"Kill white folks and they pay you for it? What's not to like?" Killing is definitely the name of the game in Django Unchained (2012), starring Academy Award winner Jamie Foxx (Ray) and directed by Academy Award winner Quentin Tarantino (Pulp Fiction). The film came in second at the box office last weekend with $30.7 million and narrowly missing out on the top spot due to The Hobbit's continued success.
Django (Foxx) is a slave who is freed by a former dentist name Dr. King Schultz (Academy Award winner Christoph Waltz of Inglorious Basterds). Schultz offers to help Django find his wife, Broomhilda (Kerry Washington of Ray), who has been sold to a plantation called "Candyland" run by a young man named Calvin Candie (Academy Award nominee Leonardo DiCaprio of Inception). In order to incorporate Schultz's help, however, Django must first assist him in capturing three brothers that were overseers on Django's former plantation. Needless to say, Django not only earns his freedom by agreeing to the terms, he gains gunman skills (and is soon considered the "fastest gun in the West") and earns money to make a life for his wife after he rescues her.
A Tarantino movie isn't a Tarantino movie without a few elements. First and foremost, there has to be a lot of blood. Though the slicing and dicing isn't as elaborate as the "Crazy 88s" scene in Kill Bill: Vol. 1 (2003), the manner in which some people are murdered will make you cringe in your seats. In addition to the massive amount of violence, you'll have strategically (and sometimes awkwardly) placed comedic moments. Django definitely capitalizes on some moments that will cause you to laugh out loud (usually through Foxx's dialogue with Waltz) and some that make you shift in your seat a bit (let's face it, it's set in the South when slavery was prominent).
Another element of this film (and most of Tarantino's films) is the underlying story within the violence and hilarity. Ultimately, this story is about a slave who just wants to rescue his wife (Foxx) and the man who abhors slavery and will do anything in his power to make it happen (Waltz). There are moments when Schultz shows is apparent disdain of slavery. The way that human beings treated others made him extremely uncomfortable. The friendship he created with Django is pure, believable, and honest. Waltz's acting was absolutely phenomenal. It was also a breath of fresh air to see him as something other than the villain. Jamie Foxx proved back in 2004 that he has what it takes to be a major Oscar contender, and he proves it yet again with his performance as Django.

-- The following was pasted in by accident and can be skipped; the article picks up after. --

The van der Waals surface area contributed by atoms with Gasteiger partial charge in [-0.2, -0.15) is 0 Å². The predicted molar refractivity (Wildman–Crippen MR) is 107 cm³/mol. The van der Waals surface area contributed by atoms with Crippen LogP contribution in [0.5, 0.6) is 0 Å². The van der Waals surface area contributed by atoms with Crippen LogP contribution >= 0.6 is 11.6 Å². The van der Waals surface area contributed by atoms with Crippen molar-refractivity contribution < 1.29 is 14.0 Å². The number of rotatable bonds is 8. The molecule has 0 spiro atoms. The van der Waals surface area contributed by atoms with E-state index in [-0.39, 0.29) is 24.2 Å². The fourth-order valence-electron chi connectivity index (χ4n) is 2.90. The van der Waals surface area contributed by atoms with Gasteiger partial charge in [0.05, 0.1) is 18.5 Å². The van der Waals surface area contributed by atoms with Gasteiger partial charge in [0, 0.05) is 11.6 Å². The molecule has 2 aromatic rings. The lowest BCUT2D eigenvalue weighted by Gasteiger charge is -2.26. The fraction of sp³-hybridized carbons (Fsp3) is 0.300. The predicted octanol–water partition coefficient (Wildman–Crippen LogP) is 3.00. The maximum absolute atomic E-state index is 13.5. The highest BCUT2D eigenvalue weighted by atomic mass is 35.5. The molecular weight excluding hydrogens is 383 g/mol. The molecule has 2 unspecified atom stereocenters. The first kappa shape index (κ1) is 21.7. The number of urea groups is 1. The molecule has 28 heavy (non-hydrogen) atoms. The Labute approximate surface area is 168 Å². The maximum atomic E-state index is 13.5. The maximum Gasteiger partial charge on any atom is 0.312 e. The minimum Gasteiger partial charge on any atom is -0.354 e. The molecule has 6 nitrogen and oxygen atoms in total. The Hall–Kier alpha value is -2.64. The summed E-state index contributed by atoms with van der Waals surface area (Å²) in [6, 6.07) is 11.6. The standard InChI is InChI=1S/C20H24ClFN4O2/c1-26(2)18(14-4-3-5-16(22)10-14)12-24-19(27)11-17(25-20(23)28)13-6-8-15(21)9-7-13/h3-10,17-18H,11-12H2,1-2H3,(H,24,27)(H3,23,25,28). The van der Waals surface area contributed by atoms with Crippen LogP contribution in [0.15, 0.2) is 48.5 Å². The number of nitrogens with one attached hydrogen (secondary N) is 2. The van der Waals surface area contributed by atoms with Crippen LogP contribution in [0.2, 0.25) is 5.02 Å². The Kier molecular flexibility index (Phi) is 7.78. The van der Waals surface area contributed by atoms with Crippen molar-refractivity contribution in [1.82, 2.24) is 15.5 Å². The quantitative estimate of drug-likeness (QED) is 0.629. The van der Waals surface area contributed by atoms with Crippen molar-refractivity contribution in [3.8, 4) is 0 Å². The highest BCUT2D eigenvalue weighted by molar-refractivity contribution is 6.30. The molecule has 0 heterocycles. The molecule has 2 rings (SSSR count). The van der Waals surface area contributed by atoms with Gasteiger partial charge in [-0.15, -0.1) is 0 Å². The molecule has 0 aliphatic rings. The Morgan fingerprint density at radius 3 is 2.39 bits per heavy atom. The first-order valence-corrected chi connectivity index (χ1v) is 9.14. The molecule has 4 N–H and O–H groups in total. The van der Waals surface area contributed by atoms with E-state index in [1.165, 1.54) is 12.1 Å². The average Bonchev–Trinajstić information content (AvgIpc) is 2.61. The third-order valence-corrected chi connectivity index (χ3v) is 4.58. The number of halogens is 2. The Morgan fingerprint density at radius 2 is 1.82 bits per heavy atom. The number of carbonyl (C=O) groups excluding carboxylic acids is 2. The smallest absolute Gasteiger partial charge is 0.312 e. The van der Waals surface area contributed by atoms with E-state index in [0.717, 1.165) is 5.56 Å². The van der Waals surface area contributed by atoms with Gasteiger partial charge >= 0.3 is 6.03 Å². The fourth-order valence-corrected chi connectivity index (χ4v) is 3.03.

The supporting actors pulled an immense amount of weight as well. Leonardo DiCaprio, one of Hollywood's favorite heroes, strutted his stuff as a sadistic slave owner. His performance actually reminded me a lot of Christoph Waltz's Oscar-winning performance in Inglorious Basterds. He definitely is something to watch. Academy Award nominee Samuel L. Jackson (Pulp Fiction) also appears as Stephen, one of Candie's slaves who can obviously say and do just about anything he wants. Not only does he drive a good bit of the comedic relief in the second half of the film, his character maintains an ominous presence throughout the film...and proves his ability to evoke evil on his own kind in the name of his master.
This is a well-rounded film that spans 2 hours and 45 minutes of screen time. Though a bit heavy in length, Django Unchained provides nonstop action, humor and a wholesome story that is sure to garner a bit of attention this coming awards season. Show times can be found here.
Little Rock Movie Examiner's rating: 5 out of 5 stars
MPAA rating: R
Minimum Age Group: 17+
Sexuality: There is a bit of nudity, talks of "comfort slaves" (slaves used for sex), women in scantily clad clothing
Language: Very strong language throughout. A fair amount of "f-bombs"; the "n-word" is also used vigorously as it was commonplace during slavery
Violence: Explicit violence. Most scenes have some element of violence; there is an abundance of bloodshed; many characters are killed; most of the comedic elements even have a dark and violent undertone
Drugs/Alcohol: Pipe smoking, social drinking
Themes/Issues: Slavery, prostitution